Creative Non-fiction / October 2018 (Issue 41: Writing Singapore)

Figures in Landscape

by Eugene Ong

Group shot of photographers outside Crescent Flats, circa 1960. Courtesy of National Archives of Singapore

The black-and-white photographs of the accidental country invited scrutiny and wonder—a strange confluence of factors had led to her political expulsion from the Malayan peninsula in 1965, leaving its people afraid for the future, marooned in a kind of metaphysical nowhere-ness. Though the country's workers and machinists, school teachers and postmen, nurses and laundresses were stilled into a temporary stupor, the photographers were hard at work, dispersing their images in a matrix of silver gelatin and egg white. Albumenisers, they were sometimes called. As long as their cameras were working, these photographers shot the country as unruly orphan, trying to understand its burgeoning identity in images rather than words.

River Valley Swimming Complex, circa 1960s. Ministry of Information and the Arts Collection, courtesy of National Archives of Singapore

They had tough skin, these feral urchins of the sixties. They used to flood into monsoon drains and fluvial haunts of the island, grinning wet from these leaf-strewn pools. When the first excavations were carried out, they watched curiously from their two-storey shophouses as these scars appeared in the hard-baked earth. In the distance, new skyscraper flats were constructed to alleviate squalor and overcrowding. "A kind of Sisyphean jugglery" was how one colonial urban planner used to call the state of things, though the country was now redefining itself. Portending its sense of space.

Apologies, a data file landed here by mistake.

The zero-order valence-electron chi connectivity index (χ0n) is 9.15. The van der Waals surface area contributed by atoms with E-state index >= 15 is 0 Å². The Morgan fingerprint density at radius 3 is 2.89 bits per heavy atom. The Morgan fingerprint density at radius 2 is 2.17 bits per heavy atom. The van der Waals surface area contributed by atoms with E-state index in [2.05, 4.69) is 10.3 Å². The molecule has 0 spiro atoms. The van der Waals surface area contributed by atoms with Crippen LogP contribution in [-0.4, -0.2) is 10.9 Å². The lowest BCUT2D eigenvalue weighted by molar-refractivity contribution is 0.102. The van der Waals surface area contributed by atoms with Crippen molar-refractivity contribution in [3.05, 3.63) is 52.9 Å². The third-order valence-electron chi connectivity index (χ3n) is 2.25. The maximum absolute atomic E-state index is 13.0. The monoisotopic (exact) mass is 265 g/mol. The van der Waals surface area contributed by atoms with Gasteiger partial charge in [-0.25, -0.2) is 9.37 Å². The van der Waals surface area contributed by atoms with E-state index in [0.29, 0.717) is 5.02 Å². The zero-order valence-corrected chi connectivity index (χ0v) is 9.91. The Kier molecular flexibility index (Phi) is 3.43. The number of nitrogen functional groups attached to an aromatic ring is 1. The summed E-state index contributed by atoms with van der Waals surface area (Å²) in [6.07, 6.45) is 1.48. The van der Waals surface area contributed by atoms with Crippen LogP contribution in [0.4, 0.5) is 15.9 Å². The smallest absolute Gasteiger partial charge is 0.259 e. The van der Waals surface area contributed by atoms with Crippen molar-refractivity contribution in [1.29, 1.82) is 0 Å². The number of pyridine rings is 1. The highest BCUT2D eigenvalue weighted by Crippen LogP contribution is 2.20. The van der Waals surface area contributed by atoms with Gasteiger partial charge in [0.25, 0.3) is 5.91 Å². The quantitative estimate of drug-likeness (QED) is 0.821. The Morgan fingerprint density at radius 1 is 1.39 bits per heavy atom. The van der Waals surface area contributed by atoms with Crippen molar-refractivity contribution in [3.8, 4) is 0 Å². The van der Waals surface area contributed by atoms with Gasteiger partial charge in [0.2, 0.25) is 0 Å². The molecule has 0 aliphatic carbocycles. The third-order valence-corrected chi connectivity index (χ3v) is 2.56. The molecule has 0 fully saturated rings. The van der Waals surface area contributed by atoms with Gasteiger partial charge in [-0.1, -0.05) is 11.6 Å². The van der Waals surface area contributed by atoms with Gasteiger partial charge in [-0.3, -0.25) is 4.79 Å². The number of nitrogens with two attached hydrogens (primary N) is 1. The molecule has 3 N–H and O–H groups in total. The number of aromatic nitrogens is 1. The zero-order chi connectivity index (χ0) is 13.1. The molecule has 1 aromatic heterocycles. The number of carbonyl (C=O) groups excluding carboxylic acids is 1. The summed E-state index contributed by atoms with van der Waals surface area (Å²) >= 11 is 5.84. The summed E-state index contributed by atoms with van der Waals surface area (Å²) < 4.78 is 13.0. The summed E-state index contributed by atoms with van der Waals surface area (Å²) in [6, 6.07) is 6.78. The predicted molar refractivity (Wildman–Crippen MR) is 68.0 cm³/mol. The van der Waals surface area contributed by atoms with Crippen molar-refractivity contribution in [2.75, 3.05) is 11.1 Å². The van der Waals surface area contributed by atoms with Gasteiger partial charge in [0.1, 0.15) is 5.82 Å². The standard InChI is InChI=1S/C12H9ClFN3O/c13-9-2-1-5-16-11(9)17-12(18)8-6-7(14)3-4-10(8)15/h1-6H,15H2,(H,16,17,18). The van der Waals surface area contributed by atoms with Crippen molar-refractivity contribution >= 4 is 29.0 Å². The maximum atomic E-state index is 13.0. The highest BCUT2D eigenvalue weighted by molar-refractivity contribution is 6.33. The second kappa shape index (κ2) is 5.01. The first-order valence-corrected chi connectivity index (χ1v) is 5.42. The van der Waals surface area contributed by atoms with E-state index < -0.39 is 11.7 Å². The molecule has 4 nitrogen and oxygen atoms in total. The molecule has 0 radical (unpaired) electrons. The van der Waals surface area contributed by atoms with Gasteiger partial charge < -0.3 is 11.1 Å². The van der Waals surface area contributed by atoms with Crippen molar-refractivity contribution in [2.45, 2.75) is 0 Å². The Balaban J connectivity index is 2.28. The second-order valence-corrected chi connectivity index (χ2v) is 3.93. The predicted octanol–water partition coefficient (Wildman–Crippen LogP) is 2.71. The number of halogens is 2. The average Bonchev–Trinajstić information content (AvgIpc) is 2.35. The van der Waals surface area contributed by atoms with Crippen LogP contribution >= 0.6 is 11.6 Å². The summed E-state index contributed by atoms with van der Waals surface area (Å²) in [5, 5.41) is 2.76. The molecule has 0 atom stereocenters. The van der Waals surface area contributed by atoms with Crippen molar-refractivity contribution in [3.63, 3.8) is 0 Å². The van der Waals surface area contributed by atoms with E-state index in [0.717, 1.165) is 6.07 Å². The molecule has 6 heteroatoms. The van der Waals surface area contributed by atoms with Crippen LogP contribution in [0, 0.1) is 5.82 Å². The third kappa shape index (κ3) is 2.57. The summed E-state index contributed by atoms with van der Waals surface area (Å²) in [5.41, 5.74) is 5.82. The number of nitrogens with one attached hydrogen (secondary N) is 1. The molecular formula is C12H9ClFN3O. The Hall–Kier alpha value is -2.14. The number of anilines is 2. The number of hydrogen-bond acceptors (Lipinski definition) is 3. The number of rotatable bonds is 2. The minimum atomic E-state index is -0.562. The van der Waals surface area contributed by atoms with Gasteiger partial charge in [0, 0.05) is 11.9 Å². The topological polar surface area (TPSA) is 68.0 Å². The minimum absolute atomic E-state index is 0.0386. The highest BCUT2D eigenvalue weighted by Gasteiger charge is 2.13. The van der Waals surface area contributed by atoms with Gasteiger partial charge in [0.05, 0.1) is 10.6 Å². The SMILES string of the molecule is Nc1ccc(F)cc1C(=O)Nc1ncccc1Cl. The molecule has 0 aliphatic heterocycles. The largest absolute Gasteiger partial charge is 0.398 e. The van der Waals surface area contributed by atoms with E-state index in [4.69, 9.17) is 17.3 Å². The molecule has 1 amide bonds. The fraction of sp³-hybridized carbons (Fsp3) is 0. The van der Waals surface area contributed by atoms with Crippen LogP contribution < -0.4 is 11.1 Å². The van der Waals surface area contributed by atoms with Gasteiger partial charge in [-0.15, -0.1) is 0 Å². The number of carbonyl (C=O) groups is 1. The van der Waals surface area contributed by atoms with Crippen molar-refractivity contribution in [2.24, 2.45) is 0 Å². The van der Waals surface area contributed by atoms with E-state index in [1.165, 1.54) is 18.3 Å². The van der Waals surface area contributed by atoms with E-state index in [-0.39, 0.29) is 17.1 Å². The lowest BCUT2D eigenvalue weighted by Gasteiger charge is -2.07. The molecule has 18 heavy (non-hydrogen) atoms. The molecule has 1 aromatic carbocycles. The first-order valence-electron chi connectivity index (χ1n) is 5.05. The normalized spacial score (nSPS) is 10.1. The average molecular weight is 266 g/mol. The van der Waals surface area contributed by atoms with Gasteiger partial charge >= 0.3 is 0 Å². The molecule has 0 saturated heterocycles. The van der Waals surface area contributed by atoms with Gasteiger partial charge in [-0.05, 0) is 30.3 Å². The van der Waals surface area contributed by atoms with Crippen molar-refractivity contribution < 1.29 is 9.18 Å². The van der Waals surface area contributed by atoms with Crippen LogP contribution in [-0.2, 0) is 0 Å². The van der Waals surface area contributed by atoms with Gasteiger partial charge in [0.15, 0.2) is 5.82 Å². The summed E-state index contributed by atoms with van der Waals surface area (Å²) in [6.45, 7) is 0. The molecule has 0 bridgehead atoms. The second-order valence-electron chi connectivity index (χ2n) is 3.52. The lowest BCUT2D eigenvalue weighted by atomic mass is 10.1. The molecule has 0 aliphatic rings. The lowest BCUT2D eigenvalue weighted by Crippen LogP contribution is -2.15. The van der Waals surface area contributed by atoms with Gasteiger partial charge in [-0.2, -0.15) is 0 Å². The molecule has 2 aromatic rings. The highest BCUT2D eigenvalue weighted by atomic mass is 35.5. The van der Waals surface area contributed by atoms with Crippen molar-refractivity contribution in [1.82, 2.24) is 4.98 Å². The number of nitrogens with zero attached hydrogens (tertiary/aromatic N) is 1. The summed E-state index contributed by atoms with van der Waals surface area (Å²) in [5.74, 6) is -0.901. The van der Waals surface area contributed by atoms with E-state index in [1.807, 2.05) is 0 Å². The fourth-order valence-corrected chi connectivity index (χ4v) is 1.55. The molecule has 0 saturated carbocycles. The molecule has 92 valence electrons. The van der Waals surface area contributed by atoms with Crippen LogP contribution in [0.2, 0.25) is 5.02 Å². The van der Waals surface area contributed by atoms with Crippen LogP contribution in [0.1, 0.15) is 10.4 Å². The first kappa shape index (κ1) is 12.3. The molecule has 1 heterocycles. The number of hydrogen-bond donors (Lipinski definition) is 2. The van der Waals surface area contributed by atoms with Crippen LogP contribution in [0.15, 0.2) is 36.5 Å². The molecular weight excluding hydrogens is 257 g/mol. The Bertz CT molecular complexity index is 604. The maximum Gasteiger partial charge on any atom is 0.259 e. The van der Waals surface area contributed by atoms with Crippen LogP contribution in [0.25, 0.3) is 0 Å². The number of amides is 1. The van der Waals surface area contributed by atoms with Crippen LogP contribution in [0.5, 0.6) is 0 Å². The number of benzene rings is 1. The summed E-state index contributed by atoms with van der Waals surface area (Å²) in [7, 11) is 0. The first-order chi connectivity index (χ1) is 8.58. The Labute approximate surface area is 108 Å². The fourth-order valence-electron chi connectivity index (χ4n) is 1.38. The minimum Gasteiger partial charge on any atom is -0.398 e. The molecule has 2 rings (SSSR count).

When the foundations of the pool were laid, the children were whisked off into safer, chlorinated municipal swimming. It was the simplest of sorceries, this filling of water that changed the topography of the estate and provided respite from the tropical heat. The air glistens with malice, but the water is blessedly cold. They barge through the turnstile even in the evenings when the floodlights emit an otherwise unnatural hum. A new sound for the neighbourhood amidst the clinking of china and crackling of charcoal. Most of the swimmers don't settle into the rhythm of any strokes. There are twinkles of laughter as the boys imagine a tentacled monster at the deep end of the pool. There's the familiar world above, and a new one below the waterline. 

In the afternoons, the occasional bus rattles its way through the smoothened tarmac, its occupants staring at the immodest display of bodies. This was the effect of scarcity, and not just pertaining to the land. Two-meter tall Eugenia hedges were later transplanted for privacy, though the girls still refused to be seen in their bathing suits and requested the authorities for a "girls only" afternoon. There were grumbles but everything remained cordial, despite the sullen heat. 

It was this heat that drove the Englishmen mad, made them cantankerous when they inspected their boils and scars. Having no option of retreating to a cooler hinterland, they contended with it privately, unlike these urchins who dropped like swollen fruit into the water's depths.


First public housing flats along Upper Pickering Street, circa late 1950s, colloquially known as "Death's Leap Flats" in succeeding decades. Ministry of Information and the Arts Collection, courtesy of National Archives of Singapore